Furthermore, in the absence of support programmes that would assist enterprises in rebuilding their eroded productive capacity and upgrading production technologies, the baseline scenario predicts no significant increase in labour productivity. Indeed, while the baseline scenario predicts that real labour productivity will grow from $7,669 in 2008 to $8,227 in 2015, it considerably lags behind the productivity of $9,893 registered in 1999. To counterbalance the negative impact on productivity, an active labour market policy should involve programmes combining targeted investment efforts, enterprise support and skill development for the labour force. The urgent need for active labour market policies is further accentuated by the sectoral distribution of the labour force simulated in the baseline scenario (table 5.3).

At the end of the forecast period, the industrial and construction sectors register only a marginal increase in their relative contribution to employment, rising by 0.2 and 0.7 percentage points, respectively. With a decline in the relative contribution of the agriculture sector by 2.2 percentage points in 2015, the dominance of the service sector increases as its employment share rises by 1.3 percentage points. This, however, is not a reflection of a meaningful increase in productive activities. Rather, job seekers who cannot find formal, productive employment join the service sector as a coping mechanism. This gives rise to disguised unemployment, underemployment and lower labour productivity which impedes real wage growth. Ultimately, this will lead to even more low-skilled jobs in low value added activities and further economic deformalization. To counteract these adverse effects, the Palestinian Authority should pursue policies that generate more employment and at the same time increase labour and capital productivity to raise real wages and reduce poverty.


Table 5.2. Unemployment and labour productivity in the baseline scenario

Table 5.3. Sectoral contribution to total employment in the baseline scenario


C. Sectoral employment generation schemes

Due to the structural weakness of the Palestinian economy, it is obvious that the labour market, on its own, is incapable of reducing unemployment in a significant manner. Therefore the alternative policy scenario seeks to generate sufficient domestic employment and, at the same time, lower the structural dependence on the Israeli market to absorb excess Palestinian labour. As the baseline scenario shows, the key challenge to the Palestinian policymaker is to pursue policies that increase employment and productivity and address the structural imbalances in the labour market.

The Palestinian Authority could consider implementing domestic employment promotion programmes such as sectoral wage-sharing schemes, or any other measures that subsidize employment by reducing the wage paid by employers while workers receive the market rate. This would raise income and aggregate demand, and consequently stimulate output and reduce unemployment. These schemes could be financed through a special fund, or they could be financed by the collection of a tax on employment in Israel. The advantage of the latter is that the employment generation schemes would not increase reliance on donors and would have a neutral impact on public finance, while discouraging structural dependence on employment in the Israeli market.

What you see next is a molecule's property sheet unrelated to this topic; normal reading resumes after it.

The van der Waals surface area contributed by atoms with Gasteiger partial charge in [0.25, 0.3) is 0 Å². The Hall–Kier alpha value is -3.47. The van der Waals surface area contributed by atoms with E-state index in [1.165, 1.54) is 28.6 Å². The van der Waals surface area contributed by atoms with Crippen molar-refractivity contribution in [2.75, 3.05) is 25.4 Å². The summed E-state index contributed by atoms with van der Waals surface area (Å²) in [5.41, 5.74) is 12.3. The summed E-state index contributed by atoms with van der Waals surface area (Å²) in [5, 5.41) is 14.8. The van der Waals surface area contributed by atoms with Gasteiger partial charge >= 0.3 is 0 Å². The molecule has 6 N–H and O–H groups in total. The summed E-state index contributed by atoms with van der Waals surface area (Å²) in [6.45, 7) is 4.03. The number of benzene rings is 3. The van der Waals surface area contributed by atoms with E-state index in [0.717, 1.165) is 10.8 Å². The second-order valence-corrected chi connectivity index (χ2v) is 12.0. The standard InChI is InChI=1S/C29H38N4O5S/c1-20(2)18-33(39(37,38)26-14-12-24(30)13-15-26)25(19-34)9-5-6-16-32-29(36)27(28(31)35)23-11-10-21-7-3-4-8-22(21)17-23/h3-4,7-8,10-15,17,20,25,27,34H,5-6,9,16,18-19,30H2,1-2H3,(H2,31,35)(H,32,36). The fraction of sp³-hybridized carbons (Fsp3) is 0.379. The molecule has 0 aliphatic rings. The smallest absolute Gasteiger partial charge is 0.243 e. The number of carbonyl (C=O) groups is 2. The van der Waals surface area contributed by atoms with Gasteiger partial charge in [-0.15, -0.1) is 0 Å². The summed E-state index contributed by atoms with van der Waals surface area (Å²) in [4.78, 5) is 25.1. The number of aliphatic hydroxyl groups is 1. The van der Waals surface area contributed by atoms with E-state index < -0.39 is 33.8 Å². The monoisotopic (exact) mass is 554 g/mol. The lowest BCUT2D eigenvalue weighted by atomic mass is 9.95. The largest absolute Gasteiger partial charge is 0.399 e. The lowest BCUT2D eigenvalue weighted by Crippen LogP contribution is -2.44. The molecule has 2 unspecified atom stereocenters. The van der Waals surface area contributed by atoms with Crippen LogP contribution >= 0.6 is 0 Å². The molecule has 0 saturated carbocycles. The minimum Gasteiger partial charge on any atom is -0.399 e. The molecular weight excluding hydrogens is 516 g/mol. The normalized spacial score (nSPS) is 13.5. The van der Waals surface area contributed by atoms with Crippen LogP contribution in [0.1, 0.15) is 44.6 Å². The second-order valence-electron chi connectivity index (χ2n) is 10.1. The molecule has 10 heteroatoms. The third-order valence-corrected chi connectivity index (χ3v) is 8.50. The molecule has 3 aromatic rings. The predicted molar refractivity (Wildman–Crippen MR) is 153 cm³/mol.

However, this approach is politically sensitive as it burdens those able to find work in the Israeli market. Therefore, it is critical to sequence domestic employment generation schemes and the proposed tax. Tax on employment in Israel could be triggered once the schemes have already generated enough domestic jobs to absorb those seeking employment in Israel. The benefits of the suggested policy can be achieved equally well using other funding sources, including foreign aid or budget reallocation. This could be combined with efforts to negotiate collective agreements for temporarily moving specific categories of skilled and semi-skilled Palestinian labour to regional, Arab and even European markets. The basic idea, however, is to set the stage for a sustained recovery in the domestic labour market, which would also lead to the elimination of employment dependence on the Israeli market over time, and replace it with a more diversified range of potential destination sources for Palestinian migrant labour released through the natural process of development.

Therefore, the alternative labour policy simulation assumes the launching of a wage-sharing scheme one year prior to the introduction of any tax on employment in Israel. The fund required for the scheme would increase gradually to reach $285 million in 2015, representing 3.5 per cent of GDP. This fund would be financed from the revenue of a tax on employment in Israel that would eliminate the net (after tax) wage differential in the domestic and Israeli market by the end of the forecast period. Hence, the simulation introduces a tax on employment in Israel one year after the introduction of the wage-sharing scheme. The rate of this tax increases gradually to reach 38 per cent in 2015. As the policy simulation results show below, the revenue raised from the incremental increase in the tax would be sufficient to finance domestic employment programmes capable of employing more Palestinian workers than were previously employed in Israel. 24